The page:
When it comes to fraud, it is true that we live in a technological age of cyber-threats, such as ransomware and account hacking. However, one should always remember that the opportunity to commit fraud can be as simple as not having basic internal controls.
This fraud story comes to us from Brownsville, Pennsylvania and involves a treasurer for a volunteer ambulance organization who seems to have taken advantage of an internal control oversight. The treasurer was tasked with writing checks for the nonprofit and sending the financial records to the independent accounting firm.
The problem? He allegedly wrote or deposited 132 checks into his own personal account or to the account of his own business. He is also alleged to have changed the financial records to cover that up. If the accounting firm (or anyone else at the nonprofit, really) had access to the original bank statements or could see the banking activity online, this may not have gone on for four years to the tune of approximately $136,000.
The article also states that the alleged fraudster had previously been charged in the early 2000s with insurance fraud while serving as the same nonprofit’s treasurer. Though we don’t know all the circumstances and he was admitted to a rehabilitative program for the earlier fraud charge, that bit of history should have served as a signal to institute strong internal controls.
So, what are the lessons? For starters, any organization, large or small, should have overarching controls (entity-level controls and information technology controls) and transaction controls focusing on the cash disbursement cycle, the cash receipt cycle, and the month-end closing and financial reporting. For example, the transaction control of reviewing monthly statements outside of the accounting department theoretically would have immediately raised red flags. This article, written by my colleague Sarah Wine, dives into 10 easy-to-adopt controls.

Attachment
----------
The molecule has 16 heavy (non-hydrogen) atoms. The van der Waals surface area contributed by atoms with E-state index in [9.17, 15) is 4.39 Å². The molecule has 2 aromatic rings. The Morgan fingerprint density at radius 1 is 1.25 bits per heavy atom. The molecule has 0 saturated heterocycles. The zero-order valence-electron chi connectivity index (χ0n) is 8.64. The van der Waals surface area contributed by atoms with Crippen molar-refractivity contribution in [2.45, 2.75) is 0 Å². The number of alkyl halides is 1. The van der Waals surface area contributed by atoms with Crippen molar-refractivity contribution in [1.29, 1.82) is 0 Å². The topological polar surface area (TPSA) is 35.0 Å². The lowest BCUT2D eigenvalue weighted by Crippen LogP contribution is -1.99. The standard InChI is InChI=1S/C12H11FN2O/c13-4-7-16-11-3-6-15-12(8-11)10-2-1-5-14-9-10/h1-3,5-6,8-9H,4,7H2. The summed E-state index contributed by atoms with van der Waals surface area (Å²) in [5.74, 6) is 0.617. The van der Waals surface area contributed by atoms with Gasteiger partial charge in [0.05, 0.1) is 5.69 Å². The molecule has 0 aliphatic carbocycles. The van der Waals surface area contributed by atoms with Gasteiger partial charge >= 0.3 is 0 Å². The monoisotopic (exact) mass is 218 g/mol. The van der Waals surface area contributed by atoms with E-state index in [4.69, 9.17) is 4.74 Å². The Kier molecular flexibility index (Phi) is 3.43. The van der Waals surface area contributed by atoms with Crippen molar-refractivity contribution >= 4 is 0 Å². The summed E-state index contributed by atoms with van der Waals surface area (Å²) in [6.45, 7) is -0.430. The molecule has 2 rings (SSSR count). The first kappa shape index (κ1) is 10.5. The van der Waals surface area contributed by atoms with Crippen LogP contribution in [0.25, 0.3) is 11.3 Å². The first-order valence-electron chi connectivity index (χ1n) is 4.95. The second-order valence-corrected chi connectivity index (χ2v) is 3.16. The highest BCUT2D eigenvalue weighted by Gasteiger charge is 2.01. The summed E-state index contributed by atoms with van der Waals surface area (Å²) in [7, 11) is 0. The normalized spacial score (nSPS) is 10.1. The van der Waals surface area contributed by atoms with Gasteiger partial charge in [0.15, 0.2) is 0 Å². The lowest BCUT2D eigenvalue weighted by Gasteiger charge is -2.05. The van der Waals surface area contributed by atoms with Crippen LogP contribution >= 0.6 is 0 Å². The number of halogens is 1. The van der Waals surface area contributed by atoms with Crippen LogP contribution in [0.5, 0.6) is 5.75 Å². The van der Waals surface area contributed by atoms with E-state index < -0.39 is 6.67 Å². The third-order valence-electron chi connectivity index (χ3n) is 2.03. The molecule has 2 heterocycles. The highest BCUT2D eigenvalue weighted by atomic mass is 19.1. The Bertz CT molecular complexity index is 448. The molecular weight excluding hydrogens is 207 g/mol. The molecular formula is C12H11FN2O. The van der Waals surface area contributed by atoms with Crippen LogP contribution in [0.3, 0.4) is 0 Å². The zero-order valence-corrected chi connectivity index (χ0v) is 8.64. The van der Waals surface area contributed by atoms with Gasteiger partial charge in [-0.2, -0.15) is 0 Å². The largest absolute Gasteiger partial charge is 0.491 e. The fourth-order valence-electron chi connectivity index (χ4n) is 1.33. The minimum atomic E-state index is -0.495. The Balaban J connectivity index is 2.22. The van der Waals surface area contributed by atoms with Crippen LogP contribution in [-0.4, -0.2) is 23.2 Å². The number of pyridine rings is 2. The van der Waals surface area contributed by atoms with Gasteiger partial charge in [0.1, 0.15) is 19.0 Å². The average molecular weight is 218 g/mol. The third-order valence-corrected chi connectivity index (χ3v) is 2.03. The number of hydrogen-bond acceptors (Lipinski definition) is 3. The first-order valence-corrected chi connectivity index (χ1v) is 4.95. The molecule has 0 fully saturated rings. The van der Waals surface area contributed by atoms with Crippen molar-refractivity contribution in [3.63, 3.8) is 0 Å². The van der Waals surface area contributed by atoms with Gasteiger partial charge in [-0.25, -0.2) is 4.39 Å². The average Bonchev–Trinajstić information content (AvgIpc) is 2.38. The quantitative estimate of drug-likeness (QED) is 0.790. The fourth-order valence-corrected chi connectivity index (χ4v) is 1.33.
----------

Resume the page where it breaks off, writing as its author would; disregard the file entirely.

While technology threats are real, it pays to have strong internal controls to catch the non-technology fraud that can fly under the radar. If you haven’t already, start instituting these controls now. If you need assistance, please contact Victoria Kitts to get started.
© Clark Nuber PS and Focus on Fraud, 2019. Unauthorized use and/or duplication of this material without express and written permission from this blog’s author and/or owner is strictly prohibited. Excerpts and links may be used, provided that full and clear credit is given to Clark Nuber PS and Focus on Fraud with appropriate and specific direction to the original content.